# 28 Faults

Elizabeth Johnson

# Anatomy of a Fault

Faults are the places in the crust where brittle deformation occurs as two blocks of rocks move relative to one another.  The plane along which motion occurs is called the fault plane.  If it is visible at the surface, it is called a fault scarp (Figure 13).

Normal and reverse faults display vertical, also known as dip-slip, motion. Dip-slip motion consists of relative up-and-down movement along a dipping fault between two blocks, the hanging wall and footwall. In a dip-slip system, the footwall is below the fault plane and the hanging wall is above the fault plane. A good way to remember this is to imagine a mine tunnel running along a fault; the hanging wall would be where a miner would hang a lantern and the footwall would be at the miner’s feet.

Figure 13 (Click on link): Hanging wall, footwall, and scarp of a normal fault. https://skfb.ly/6A7xJ

# Types oF Faults

There are three main types of faults: normal faults, reverse faults, and transform or strike-slip faults.

## Normal Faults

In normal faults, the hanging wall moves downward relative to the footwall (Figure 13 and Figure 14).  This motion can be determined by tracing the offset of the beds in a vertical motion in a block diagram.  In map view, the hanging wall rocks will be younger than the footwall rocks, due to erosion of the uplifted side.

3D interactive model of Figure 14: http://app.visiblegeology.com/model.html#ahFzfnZpc2libGUtZ2VvbG9neXIPCxIFTW9kZWwYiZKSowEM

## Reverse Faults

In reverse faults, the hanging wall moves upwards relative to the footwall.  This motion can be determined by tracing the offset of the beds in a vertical motion in a block diagram. In map view, the hanging wall rocks will be older than the footwall rocks, due to erosion of the uplifted side (Figure 15).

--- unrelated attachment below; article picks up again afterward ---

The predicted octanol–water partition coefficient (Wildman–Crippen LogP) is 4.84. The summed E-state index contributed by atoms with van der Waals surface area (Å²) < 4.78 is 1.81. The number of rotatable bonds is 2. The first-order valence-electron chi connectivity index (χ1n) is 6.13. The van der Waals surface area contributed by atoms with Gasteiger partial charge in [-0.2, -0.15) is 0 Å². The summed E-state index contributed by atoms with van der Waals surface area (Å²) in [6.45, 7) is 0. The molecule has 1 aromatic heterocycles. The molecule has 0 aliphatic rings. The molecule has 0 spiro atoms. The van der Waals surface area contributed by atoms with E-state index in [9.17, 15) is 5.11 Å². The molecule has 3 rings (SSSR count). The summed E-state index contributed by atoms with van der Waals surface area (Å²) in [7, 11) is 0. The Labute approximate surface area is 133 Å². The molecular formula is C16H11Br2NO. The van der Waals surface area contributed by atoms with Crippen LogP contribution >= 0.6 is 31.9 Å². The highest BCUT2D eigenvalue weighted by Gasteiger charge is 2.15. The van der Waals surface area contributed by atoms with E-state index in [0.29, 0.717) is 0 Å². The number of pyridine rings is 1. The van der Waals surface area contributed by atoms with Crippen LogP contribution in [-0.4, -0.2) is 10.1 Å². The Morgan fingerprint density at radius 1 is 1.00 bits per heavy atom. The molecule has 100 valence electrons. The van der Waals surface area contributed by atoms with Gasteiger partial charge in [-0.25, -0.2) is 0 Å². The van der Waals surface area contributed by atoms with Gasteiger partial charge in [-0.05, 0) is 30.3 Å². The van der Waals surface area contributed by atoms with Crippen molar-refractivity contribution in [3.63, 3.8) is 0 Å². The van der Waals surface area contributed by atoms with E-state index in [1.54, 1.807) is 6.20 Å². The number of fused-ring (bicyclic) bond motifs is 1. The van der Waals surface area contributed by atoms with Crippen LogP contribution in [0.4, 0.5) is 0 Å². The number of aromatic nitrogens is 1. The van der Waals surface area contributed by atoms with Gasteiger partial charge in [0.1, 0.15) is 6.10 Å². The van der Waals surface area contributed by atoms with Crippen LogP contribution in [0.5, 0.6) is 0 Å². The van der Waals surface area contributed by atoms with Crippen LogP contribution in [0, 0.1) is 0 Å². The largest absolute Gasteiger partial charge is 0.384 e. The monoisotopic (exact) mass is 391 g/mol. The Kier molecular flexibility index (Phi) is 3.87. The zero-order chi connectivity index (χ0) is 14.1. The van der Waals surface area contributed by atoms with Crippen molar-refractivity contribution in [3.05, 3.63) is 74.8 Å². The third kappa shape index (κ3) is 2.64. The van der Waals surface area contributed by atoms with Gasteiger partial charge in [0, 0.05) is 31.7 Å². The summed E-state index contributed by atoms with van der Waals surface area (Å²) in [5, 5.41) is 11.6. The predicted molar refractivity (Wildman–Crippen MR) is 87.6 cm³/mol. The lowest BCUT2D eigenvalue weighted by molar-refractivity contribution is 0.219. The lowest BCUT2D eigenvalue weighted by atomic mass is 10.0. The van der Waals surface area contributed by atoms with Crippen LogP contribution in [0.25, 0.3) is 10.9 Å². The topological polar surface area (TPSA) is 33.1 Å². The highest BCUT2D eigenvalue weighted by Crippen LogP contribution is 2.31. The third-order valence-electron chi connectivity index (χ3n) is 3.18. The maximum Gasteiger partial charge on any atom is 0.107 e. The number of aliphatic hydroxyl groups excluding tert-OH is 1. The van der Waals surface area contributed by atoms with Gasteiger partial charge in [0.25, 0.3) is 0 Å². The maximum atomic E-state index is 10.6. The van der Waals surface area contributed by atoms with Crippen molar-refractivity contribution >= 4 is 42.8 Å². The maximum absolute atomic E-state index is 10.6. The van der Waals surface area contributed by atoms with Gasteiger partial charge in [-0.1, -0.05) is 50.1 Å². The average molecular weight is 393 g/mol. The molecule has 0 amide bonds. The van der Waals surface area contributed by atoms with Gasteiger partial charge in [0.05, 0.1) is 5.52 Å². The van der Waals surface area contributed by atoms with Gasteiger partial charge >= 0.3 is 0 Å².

3D interactive model of Figure 15: http://app.visiblegeology.com/model.html#ahFzfnZpc2libGUtZ2VvbG9neXIPCxIFTW9kZWwY6b-logEM

A reverse fault that has a shallowly dipping fault plane (perhaps less than about 45 degrees) is called a thrust fault (Figure 16).

3D interactive model of Figure 16: http://app.visiblegeology.com/model.html#ahFzfnZpc2libGUtZ2VvbG9neXIPCxIFTW9kZWwYmeCSowEM

## Transform or Strike-slip Faults

In transform or strike-slip faults, one block moves laterally relative to the other block – it does not matter which one is the hanging wall or footwall.  The fault plane can be vertical or at an angle (Figures 17 and 18).

Imagine you are standing on one side of a transform fault looking across the fault to a friend on the other side.  In a left-lateral transform fault, your friend on the opposite block moves towards your left.  In a right-lateral transform fault, your friend on the opposite block moves towards your right.  This is true no matter which block you are standing on, because it is relative motion!  Sometimes, transform faults will be marked with the relative motion directions on either side of the fault (Figures 17 and 18).

3D interactive model of Figure 17: http://app.visiblegeology.com/model.html#ahFzfnZpc2libGUtZ2VvbG9neXIPCxIFTW9kZWwYqunKmAEM

3D interactive model of Figure 18: http://app.visiblegeology.com/model.html#ahFzfnZpc2libGUtZ2VvbG9neXIPCxIFTW9kZWwYubfLmAEM

# Questions

3D interactive model of Figure 19: http://app.visiblegeology.com/model.html#ahFzfnZpc2libGUtZ2VvbG9neXIPCxIFTW9kZWwYurfLmAEM

3D interactive model of Figure 20: http://app.visiblegeology.com/model.html#ahFzfnZpc2libGUtZ2VvbG9neXIPCxIFTW9kZWwYqenKmAEM

Question 8: What type of fault is shown in Figure 20?

• Normal
• Reverse
• Right Lateral Transform
• Left Lateral Transform

Question 9. What type of fault is this (from the Corinth Canal, Greece)? Hint: Look at the dark brown layer. https://skfb.ly/6tTnT

• Normal
• Reverse
• Right Lateral Transform
• Left Lateral Transform

## References

Text modified from http://opengeology.org/textbook/9-crustal-deformation-and-earthquakes/ CC-BY-SA.